The Dooms of King Wihtræd, 690-725CE
These are the Dooms of Wihtræd, King of the Kentish-Men.
In the reign of the most clement
king of the Kentish-men, Wihtræd, in the fifth year of his reign, the ninth
indiction, the sixth day of Rugern, in the place which is called Berghamstyde,
where was assembled a deliberative convention of the great men, there was
Birhtwald, archbishop of Britain, and the forenamed king; also the bishop of
Rochester, the same was called Gybmund, was present; and every degree of the
church of that province spoke in unison with the obedient people. There the
great men decreed, with the suffrages of all, these dooms, and added them to
the lawful customs of the Kentishmen, as it hereafter said and declared. . . .
Let the word
of a bishop and of the king be, without an oath, incontrovertible.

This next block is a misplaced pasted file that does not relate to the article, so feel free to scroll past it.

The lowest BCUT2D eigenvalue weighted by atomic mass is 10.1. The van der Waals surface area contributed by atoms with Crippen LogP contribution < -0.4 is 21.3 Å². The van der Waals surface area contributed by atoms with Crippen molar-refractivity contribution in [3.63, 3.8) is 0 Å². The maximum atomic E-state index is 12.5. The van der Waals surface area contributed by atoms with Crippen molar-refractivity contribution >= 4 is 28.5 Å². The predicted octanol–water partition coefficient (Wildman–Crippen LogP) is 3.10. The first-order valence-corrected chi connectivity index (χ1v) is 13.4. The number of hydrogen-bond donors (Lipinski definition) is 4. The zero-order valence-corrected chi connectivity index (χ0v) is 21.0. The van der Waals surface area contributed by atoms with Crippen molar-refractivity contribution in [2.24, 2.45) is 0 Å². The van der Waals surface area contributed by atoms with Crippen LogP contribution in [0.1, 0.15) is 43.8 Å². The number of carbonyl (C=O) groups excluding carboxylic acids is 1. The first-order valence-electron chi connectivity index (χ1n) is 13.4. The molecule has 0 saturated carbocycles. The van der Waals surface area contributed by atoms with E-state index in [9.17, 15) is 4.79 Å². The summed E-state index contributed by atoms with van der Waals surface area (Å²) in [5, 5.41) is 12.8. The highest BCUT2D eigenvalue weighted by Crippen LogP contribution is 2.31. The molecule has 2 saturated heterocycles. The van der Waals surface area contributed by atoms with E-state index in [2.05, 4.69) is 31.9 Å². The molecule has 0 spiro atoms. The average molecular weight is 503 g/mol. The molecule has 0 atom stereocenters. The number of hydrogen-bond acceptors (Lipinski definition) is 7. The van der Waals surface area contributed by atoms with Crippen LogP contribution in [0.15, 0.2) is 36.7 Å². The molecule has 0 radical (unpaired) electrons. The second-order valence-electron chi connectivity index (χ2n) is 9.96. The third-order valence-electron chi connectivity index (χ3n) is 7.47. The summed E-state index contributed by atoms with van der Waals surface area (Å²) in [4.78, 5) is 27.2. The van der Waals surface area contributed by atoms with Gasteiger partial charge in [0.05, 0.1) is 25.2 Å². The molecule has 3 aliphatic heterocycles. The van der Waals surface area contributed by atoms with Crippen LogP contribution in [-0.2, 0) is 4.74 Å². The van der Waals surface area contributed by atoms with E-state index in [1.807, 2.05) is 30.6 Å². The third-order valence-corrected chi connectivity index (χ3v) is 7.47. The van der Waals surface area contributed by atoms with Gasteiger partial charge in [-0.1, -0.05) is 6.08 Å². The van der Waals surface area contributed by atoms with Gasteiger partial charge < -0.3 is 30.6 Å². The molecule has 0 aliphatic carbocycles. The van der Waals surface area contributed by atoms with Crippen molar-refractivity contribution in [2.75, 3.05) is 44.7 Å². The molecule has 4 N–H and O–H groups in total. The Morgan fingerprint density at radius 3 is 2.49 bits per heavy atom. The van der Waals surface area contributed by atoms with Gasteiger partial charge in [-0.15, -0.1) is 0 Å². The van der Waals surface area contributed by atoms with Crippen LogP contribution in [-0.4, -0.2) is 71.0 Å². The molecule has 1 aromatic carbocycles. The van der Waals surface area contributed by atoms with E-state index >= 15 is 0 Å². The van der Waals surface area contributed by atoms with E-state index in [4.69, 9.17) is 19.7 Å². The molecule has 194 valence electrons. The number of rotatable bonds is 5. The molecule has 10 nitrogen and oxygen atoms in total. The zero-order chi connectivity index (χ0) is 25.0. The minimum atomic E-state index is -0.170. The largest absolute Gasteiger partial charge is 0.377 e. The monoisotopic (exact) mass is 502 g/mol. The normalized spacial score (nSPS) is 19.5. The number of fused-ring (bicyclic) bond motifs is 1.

Let the aldor
of a minster clear himself with a priest's canne.
Let a priest
clear himself by his own sooth, in his holy garment before the altar, thus
saying: "Veritatem dico in Christo, non mentior." In like manner, let
a deacon clear himself.
Let a clerk
clear himself with four of his fellows, and he alone with his hand on the
altar, let the others stand by, make the oath.
stranger (clear himself) with his own oath at the altar; in like manner, a
Let a ceorlish
man clear himself with four of his fellows at the altar; and let the oath of
all these be incontrovertible; then is the church canne right.